Are there any provisions in the NEC that address the de-energizing of rooftop photovoltaic (PV) wiring in an emergency situation for first responder emergency personnel?


Are there any provisions in the NEC that address the de-energizing of rooftop photovoltaic (PV) wiring in an emergency situation for first responder emergency personnel? JC


This answer will be solely in reference to the National Electrical Code (NEC) as there are many local requirements across the country that attempt to address this issue.

Let’s begin with de-energizing. It is well understood that when electrical circuits and equipment are de-energized, they are disconnected from a source of power utilizing a disconnecting means. Using this analogy, your question could be rephrased to inquire if there is a requirement for a disconnecting means for PV circuits; that direct answer is yes.

The language found in the 2011 NEC at 690.14(C)(1) which — states, “The photovoltaic disconnecting means shall be installed at a readily accessible location either on the outside of a building or structure or inside nearest the point of entrance of the system conductors” — first appeared in the 2002 edition of the NEC. When you examine this language, it closely resembles the requirements for service or service disconnecting means. That is predominately due to the fact that many people think of PV systems as being the same as a service. However, they are, in fact, dramatically different from a service as they are a finite power source; whereas, a service is considered infinite for most system design issues. That being said, the design considerations for a disconnecting means required for a service and that required for a PV system are different. The major concern for a service is infinite fault current, and the major concern for a PV system is the ability to extinguish a direct current (dc) arc.

The 2005 NEC added an exception to the disconnecting means requirement found in 690.14(C)(1). This exception referenced 690.31 and allowed the disconnecting means to be located anywhere in the building, provided the PV conductors were installed in metal raceways. You can see as you follow this that the requirement was really focused on the ability to isolate the PV conductors from the other portions of the electrical system and not on the safety of emergency responders. In an effort to enhance some of the basic safety concerns expressed by the fire service in particular, requirements have been added to adequately label the wiring methods that contain these PV conductors so that properly trained emergency response personnel will know that these conductors are more than likely energized.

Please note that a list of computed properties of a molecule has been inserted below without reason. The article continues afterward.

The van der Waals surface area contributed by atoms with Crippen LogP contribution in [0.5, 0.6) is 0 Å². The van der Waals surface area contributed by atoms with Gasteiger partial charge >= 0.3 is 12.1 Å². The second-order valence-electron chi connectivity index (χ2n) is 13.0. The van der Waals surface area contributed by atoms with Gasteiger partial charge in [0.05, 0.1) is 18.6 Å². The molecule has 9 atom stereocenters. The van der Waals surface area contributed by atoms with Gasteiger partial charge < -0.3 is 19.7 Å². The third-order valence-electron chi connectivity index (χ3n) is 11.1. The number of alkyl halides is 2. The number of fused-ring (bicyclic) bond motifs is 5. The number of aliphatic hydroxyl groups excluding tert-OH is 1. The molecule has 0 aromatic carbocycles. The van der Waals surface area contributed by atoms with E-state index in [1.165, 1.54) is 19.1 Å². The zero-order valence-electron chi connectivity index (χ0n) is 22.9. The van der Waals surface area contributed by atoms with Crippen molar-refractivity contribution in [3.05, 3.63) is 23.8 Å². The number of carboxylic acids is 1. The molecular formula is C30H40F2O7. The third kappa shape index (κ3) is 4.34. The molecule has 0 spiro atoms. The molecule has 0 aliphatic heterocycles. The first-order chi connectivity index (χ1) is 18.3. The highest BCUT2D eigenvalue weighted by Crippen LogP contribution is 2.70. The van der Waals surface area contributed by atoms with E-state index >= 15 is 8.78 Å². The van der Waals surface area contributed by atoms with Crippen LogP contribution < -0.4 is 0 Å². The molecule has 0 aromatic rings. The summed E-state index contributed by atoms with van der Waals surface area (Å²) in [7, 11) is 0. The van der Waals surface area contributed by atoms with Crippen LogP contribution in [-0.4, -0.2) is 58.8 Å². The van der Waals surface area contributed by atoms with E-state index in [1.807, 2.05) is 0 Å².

As you can see, there is not, and never has been, a requirement for rooftop disconnects to assure that the energized conductors could not leave the array area once the disconnect was opened. In 2014 NEC, there will be a new requirement located at 690.12 for an emergency shutdown procedure. Once activated, this emergency shutdown procedure will use electronics to limit the voltage output at the string or module level to not more than 80 volts. However, that voltage may actually decrease to 50 volts when everything in the 2014 NEC process plays out. This requirement still needs some refinement in areas such as who initiates the procedure and how is the procedure initiated. This is the closest approach to totally disconnecting the output of a rooftop system for emergency responders that has ever been made. This requirement was added in response to the work performed by a special committee established by the NFPA NEC Technical Correlating Committee to examine the safety of emergency responders when they respond to buildings that have PV installations.

James J. Rogers
IAEI Representative, CMP-4